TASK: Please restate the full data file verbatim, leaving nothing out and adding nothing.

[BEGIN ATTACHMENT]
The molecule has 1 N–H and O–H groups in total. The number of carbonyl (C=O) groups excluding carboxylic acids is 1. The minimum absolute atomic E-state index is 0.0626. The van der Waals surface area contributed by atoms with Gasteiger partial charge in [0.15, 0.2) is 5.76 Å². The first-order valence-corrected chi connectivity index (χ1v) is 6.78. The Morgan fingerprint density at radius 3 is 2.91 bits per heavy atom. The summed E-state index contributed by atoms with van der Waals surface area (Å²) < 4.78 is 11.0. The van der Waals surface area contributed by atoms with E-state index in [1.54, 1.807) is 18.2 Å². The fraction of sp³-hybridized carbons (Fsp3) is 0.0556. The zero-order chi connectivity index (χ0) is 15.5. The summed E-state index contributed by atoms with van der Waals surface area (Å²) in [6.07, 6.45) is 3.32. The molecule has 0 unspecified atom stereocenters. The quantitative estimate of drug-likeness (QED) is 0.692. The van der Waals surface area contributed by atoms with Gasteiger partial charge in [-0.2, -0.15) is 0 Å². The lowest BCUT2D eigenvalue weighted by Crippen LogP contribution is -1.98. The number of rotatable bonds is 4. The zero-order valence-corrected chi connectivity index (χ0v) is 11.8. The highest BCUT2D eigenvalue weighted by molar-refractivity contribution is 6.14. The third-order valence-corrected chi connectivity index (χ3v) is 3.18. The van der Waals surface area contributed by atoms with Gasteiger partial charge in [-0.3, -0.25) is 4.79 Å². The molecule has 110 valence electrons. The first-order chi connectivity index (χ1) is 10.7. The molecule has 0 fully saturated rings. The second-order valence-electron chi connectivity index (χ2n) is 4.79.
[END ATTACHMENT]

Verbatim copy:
The molecule has 1 N–H and O–H groups in total. The number of carbonyl (C=O) groups excluding carboxylic acids is 1. The minimum absolute atomic E-state index is 0.0626. The van der Waals surface area contributed by atoms with Gasteiger partial charge in [0.15, 0.2) is 5.76 Å². The first-order valence-corrected chi connectivity index (χ1v) is 6.78. The Morgan fingerprint density at radius 3 is 2.91 bits per heavy atom. The summed E-state index contributed by atoms with van der Waals surface area (Å²) < 4.78 is 11.0. The van der Waals surface area contributed by atoms with E-state index in [1.54, 1.807) is 18.2 Å². The fraction of sp³-hybridized carbons (Fsp3) is 0.0556. The zero-order chi connectivity index (χ0) is 15.5. The summed E-state index contributed by atoms with van der Waals surface area (Å²) in [6.07, 6.45) is 3.32. The molecule has 0 unspecified atom stereocenters. The quantitative estimate of drug-likeness (QED) is 0.692. The van der Waals surface area contributed by atoms with Gasteiger partial charge in [-0.2, -0.15) is 0 Å². The lowest BCUT2D eigenvalue weighted by Crippen LogP contribution is -1.98. The number of rotatable bonds is 4. The zero-order valence-corrected chi connectivity index (χ0v) is 11.8. The highest BCUT2D eigenvalue weighted by molar-refractivity contribution is 6.14. The third-order valence-corrected chi connectivity index (χ3v) is 3.18. The van der Waals surface area contributed by atoms with Gasteiger partial charge in [-0.3, -0.25) is 4.79 Å². The molecule has 110 valence electrons. The first-order chi connectivity index (χ1) is 10.7. The molecule has 0 fully saturated rings. The second-order valence-electron chi connectivity index (χ2n) is 4.79.